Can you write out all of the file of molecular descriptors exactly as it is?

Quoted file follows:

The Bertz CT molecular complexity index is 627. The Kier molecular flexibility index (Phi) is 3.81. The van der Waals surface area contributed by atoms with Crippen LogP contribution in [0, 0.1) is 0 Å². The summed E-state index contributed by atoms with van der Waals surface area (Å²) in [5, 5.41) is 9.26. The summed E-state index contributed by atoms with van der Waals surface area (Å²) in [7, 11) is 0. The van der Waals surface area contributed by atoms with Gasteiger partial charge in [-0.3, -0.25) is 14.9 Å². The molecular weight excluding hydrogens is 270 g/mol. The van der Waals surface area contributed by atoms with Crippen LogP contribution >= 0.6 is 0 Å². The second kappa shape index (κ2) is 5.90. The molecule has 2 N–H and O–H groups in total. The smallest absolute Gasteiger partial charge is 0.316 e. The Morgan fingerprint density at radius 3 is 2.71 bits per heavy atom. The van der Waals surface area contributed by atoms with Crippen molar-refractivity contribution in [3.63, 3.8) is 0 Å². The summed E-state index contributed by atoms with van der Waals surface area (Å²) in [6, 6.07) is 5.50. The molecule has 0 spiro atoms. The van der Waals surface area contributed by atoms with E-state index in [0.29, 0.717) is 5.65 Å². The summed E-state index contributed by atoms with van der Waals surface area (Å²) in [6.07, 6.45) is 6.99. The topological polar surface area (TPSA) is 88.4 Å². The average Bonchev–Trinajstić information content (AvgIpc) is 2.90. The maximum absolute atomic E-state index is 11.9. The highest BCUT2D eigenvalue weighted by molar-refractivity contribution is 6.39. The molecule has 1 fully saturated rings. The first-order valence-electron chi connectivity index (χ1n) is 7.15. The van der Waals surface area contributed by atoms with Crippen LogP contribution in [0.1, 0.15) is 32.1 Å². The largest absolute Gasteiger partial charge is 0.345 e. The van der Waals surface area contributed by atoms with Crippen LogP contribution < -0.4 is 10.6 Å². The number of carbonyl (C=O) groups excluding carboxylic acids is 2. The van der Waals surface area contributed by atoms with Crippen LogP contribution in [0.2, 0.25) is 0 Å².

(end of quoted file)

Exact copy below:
The Bertz CT molecular complexity index is 627. The Kier molecular flexibility index (Phi) is 3.81. The van der Waals surface area contributed by atoms with Crippen LogP contribution in [0, 0.1) is 0 Å². The summed E-state index contributed by atoms with van der Waals surface area (Å²) in [5, 5.41) is 9.26. The summed E-state index contributed by atoms with van der Waals surface area (Å²) in [7, 11) is 0. The van der Waals surface area contributed by atoms with Gasteiger partial charge in [-0.3, -0.25) is 14.9 Å². The molecular weight excluding hydrogens is 270 g/mol. The van der Waals surface area contributed by atoms with Crippen LogP contribution >= 0.6 is 0 Å². The second kappa shape index (κ2) is 5.90. The molecule has 2 N–H and O–H groups in total. The smallest absolute Gasteiger partial charge is 0.316 e. The Morgan fingerprint density at radius 3 is 2.71 bits per heavy atom. The van der Waals surface area contributed by atoms with Crippen molar-refractivity contribution in [3.63, 3.8) is 0 Å². The summed E-state index contributed by atoms with van der Waals surface area (Å²) in [6, 6.07) is 5.50. The molecule has 0 spiro atoms. The van der Waals surface area contributed by atoms with E-state index in [0.29, 0.717) is 5.65 Å². The summed E-state index contributed by atoms with van der Waals surface area (Å²) in [6.07, 6.45) is 6.99. The topological polar surface area (TPSA) is 88.4 Å². The average Bonchev–Trinajstić information content (AvgIpc) is 2.90. The maximum absolute atomic E-state index is 11.9. The highest BCUT2D eigenvalue weighted by molar-refractivity contribution is 6.39. The molecule has 1 fully saturated rings. The first-order valence-electron chi connectivity index (χ1n) is 7.15. The van der Waals surface area contributed by atoms with Crippen LogP contribution in [0.1, 0.15) is 32.1 Å². The largest absolute Gasteiger partial charge is 0.345 e. The van der Waals surface area contributed by atoms with Crippen LogP contribution < -0.4 is 10.6 Å². The number of carbonyl (C=O) groups excluding carboxylic acids is 2. The van der Waals surface area contributed by atoms with Crippen LogP contribution in [0.2, 0.25) is 0 Å².